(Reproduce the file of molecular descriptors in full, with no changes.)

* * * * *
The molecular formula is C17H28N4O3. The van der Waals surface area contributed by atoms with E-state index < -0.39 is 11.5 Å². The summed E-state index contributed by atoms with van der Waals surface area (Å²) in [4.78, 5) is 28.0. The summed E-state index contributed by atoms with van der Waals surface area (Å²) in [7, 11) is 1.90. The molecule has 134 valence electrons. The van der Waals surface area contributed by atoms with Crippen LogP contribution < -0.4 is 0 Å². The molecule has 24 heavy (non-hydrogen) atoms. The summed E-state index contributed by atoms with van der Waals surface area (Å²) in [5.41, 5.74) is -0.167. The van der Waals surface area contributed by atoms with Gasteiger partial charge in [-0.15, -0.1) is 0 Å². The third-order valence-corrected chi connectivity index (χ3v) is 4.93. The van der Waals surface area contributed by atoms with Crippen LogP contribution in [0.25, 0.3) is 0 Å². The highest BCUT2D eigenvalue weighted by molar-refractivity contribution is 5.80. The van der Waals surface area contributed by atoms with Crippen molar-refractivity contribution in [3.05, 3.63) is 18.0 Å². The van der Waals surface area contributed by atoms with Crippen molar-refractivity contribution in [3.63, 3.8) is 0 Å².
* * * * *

The molecular formula is C17H28N4O3. The van der Waals surface area contributed by atoms with E-state index < -0.39 is 11.5 Å². The summed E-state index contributed by atoms with van der Waals surface area (Å²) in [4.78, 5) is 28.0. The summed E-state index contributed by atoms with van der Waals surface area (Å²) in [7, 11) is 1.90. The molecule has 134 valence electrons. The van der Waals surface area contributed by atoms with Crippen LogP contribution < -0.4 is 0 Å². The molecule has 24 heavy (non-hydrogen) atoms. The summed E-state index contributed by atoms with van der Waals surface area (Å²) in [5.41, 5.74) is -0.167. The van der Waals surface area contributed by atoms with Gasteiger partial charge in [-0.15, -0.1) is 0 Å². The third-order valence-corrected chi connectivity index (χ3v) is 4.93. The van der Waals surface area contributed by atoms with Crippen LogP contribution in [0.25, 0.3) is 0 Å². The highest BCUT2D eigenvalue weighted by molar-refractivity contribution is 5.80. The van der Waals surface area contributed by atoms with Crippen molar-refractivity contribution in [3.05, 3.63) is 18.0 Å². The van der Waals surface area contributed by atoms with Crippen molar-refractivity contribution in [3.63, 3.8) is 0 Å².